“I design my programmes according to what I want to say as a person”
Ahead of the Hong Kong Music Series in London this July, Frances Wilson interviews maverick pianist and director of Music Lab, Kajeng Wong.
Who or what inspired you to take up piano, and pursue a career in music?
My father played the piano. I fell in love with the instrument’s sound once I heard it at an early age. It was the pursuit of life’s meaning that led me to pursue a career in music.
Who or what have been the most important influences on your musical life and career?
My teachers were, of course, my biggest influence. Beside them, my audiences – whom I play for; and the composers, whose music we play.
What have been the greatest challenges of your career so far?
To not stop.
Which performance/recordings are you most proud of?
My first recital in college, titled “Seasons of Life”, marked my signature of presenting music with a context that connects the composers, their music, my thoughts and the audience.
Which particular works do you think you play best?
Schumann’s Fantasy, Beethoven’s Op.111, Liszt Sonata, Bach’s keyboard partitas.
How do you make your repertoire choices from season to season?
I design my programmes according to what I want to say as a person. So far, it had been “Seasons of Life”, “Tribute to Death”, “Fast & Difficult” and “God or No God”. For me, my programmes should comprise of more than choices of music: they should have something intellectual to offer my audiences.
Do you have a favourite concert venue to perform in and why?
I think every concert hall/venue has its challenges. The best and biggest hall must be beautiful in sound, but it’s a challenge to hold it intimately and effectively. The smaller is more exposed, but more intimate.
Favourite pieces to perform? Listen to?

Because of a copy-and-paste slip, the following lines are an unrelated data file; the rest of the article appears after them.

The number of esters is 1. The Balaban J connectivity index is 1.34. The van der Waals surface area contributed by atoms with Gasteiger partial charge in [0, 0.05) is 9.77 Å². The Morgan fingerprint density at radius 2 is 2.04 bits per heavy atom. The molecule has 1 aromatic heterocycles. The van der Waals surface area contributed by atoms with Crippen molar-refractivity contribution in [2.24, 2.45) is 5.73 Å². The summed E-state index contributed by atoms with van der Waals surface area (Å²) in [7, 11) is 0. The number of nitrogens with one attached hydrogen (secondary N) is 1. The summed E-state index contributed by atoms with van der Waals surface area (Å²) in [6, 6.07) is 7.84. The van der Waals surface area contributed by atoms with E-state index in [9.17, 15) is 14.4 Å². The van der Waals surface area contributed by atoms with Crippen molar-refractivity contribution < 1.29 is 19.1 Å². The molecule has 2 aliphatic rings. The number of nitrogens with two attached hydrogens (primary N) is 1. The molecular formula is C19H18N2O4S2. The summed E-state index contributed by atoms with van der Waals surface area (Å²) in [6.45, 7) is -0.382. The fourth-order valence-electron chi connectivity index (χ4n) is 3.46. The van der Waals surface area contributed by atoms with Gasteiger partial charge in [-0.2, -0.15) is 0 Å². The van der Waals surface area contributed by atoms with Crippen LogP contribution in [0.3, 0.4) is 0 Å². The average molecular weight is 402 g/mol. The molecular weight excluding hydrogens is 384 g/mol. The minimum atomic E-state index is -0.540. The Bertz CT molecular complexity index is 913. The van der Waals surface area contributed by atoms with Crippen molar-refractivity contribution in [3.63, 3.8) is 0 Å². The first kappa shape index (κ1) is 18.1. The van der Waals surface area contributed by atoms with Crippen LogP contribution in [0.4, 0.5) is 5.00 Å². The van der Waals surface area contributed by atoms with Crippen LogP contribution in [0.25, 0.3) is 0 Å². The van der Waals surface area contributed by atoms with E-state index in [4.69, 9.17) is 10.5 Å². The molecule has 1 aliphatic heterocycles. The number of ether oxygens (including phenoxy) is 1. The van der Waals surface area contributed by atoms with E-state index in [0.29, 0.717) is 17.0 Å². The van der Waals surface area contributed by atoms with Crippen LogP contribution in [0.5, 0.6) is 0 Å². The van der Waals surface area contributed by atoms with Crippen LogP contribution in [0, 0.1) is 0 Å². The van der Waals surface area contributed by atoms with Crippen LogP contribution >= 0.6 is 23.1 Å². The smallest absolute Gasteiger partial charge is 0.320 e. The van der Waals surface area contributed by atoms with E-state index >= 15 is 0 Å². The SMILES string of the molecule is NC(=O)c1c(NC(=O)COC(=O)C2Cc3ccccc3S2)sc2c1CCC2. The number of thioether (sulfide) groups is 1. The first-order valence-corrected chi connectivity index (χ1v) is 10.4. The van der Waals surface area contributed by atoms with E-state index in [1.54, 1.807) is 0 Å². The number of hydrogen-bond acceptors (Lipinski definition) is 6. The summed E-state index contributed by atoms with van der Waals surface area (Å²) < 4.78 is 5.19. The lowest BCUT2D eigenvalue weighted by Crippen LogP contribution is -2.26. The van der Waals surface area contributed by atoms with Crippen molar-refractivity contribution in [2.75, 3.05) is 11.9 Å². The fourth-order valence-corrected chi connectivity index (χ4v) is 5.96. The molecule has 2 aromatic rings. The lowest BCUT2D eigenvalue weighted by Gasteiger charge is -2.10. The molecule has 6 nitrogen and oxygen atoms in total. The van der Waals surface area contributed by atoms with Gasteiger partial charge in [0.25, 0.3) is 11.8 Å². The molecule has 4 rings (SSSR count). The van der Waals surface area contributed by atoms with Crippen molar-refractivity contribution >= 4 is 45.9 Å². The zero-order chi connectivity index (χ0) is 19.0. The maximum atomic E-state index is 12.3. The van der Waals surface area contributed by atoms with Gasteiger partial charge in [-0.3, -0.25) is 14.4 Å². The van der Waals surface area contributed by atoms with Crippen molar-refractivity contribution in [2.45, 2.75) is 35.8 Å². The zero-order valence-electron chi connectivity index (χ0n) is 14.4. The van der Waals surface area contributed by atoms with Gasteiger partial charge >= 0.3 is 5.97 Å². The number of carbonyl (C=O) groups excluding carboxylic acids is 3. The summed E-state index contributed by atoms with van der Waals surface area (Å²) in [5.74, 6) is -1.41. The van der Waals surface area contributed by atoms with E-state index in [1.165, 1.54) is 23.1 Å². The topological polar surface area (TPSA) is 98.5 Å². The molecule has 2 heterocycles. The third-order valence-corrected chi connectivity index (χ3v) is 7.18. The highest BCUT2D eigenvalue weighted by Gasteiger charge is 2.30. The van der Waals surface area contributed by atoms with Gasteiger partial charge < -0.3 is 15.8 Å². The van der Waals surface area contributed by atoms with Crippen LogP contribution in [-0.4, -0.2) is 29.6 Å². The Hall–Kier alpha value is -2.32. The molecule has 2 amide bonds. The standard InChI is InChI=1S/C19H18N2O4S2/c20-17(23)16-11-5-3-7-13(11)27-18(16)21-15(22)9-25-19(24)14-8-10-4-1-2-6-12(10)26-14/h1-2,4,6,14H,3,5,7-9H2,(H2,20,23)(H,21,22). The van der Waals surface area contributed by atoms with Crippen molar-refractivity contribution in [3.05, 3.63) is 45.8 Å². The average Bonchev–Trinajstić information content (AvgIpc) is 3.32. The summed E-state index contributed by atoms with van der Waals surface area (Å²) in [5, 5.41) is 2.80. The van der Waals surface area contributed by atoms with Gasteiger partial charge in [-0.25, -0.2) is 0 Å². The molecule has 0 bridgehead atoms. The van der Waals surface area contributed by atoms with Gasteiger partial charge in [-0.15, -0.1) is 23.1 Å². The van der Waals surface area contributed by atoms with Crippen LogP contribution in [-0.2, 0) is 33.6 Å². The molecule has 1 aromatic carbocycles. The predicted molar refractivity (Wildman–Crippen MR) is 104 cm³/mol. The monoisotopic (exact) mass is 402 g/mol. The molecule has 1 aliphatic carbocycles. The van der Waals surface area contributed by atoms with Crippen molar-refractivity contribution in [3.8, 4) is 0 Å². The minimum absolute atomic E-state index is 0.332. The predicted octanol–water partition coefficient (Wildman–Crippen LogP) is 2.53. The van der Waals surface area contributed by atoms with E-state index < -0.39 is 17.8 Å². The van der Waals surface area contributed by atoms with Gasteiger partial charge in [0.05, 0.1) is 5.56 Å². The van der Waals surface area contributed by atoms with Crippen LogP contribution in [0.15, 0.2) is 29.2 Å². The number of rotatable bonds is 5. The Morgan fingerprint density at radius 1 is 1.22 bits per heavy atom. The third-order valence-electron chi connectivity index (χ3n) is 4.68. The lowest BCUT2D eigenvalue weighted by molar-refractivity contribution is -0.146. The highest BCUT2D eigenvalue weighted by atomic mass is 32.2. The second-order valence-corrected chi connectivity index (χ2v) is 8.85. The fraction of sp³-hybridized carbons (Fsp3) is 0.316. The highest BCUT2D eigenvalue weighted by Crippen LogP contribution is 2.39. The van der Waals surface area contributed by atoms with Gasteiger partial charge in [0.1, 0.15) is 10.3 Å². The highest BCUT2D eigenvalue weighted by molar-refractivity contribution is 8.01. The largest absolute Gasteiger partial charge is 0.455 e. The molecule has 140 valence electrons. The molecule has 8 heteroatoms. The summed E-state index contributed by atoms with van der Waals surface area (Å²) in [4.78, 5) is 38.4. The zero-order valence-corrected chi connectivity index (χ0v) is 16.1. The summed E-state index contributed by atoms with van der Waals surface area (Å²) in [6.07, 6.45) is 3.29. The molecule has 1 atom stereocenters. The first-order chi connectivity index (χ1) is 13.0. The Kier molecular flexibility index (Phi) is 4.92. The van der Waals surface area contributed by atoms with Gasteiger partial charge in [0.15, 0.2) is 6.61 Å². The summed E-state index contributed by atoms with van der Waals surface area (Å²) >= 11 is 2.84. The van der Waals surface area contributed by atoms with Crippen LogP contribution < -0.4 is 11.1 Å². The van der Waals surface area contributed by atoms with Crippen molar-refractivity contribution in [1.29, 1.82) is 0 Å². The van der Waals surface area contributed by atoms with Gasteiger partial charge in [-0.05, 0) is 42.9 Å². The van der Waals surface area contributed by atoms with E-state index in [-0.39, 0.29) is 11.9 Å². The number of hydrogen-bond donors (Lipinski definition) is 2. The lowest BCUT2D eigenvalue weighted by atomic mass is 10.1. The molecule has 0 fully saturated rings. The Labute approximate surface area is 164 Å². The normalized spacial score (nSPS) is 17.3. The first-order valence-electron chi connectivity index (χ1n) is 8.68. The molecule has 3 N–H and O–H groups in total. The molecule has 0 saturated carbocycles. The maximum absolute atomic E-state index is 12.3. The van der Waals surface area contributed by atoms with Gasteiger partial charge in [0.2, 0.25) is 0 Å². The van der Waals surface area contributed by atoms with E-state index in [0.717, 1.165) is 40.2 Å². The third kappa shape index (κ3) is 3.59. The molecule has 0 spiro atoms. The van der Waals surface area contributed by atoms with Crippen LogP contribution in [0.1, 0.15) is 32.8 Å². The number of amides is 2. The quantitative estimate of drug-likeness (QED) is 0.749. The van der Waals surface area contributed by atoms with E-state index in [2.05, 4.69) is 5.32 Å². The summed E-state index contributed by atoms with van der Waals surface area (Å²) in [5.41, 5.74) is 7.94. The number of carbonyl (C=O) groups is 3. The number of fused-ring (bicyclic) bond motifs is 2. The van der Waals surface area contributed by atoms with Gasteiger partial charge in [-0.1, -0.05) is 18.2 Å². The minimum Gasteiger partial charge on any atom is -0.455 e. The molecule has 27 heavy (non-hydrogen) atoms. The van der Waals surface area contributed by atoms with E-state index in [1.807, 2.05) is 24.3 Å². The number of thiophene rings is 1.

I love pieces that have infinite layers to dig deeper into, such as the immortal Schubert’s late sonatas, Brahms’ Klavierstucke, Schumann Kreisleriana… For listening, I particularly enjoy Mozart’s concertos. I find them refreshing and rejuvenating in their spirit and depth.
Who are your favourite musicians?
Grigory Sokolov, Andras Schiff, Mitsuko Uchida, Radu Lupu… among others.
What is your most memorable concert experience?
To be honest with you, I don’t remember or recall my past concert experiences. Each of them were unique, a conversation with the artists who were performing. But if I had to say, a performance of Schubert’s Piano Sonata in B-flat, D960, by Claude Frank.
What do you consider to be the most important ideas and concepts to impart to aspiring musicians?
To know the nature of classical music in the whole spectrum of a society, and to know why we still play, or not play music.
Where would you like to be in 10 years’ time?
I would like to be sustainable in my projects and musical pursuits. Be free and courageous to realise my dreams and thoughts.
What is your idea of perfect happiness?
To be content with imperfection.
What is your most treasured possession?
My relationships with good people around me.
Kajeng Wong performs his Fingerman, an exploration of the concept of God in an experimental classical piano recital on 10 and 11 July at Wilton’s Music Hall, London.
KaJeng Plays Schumann Fantasy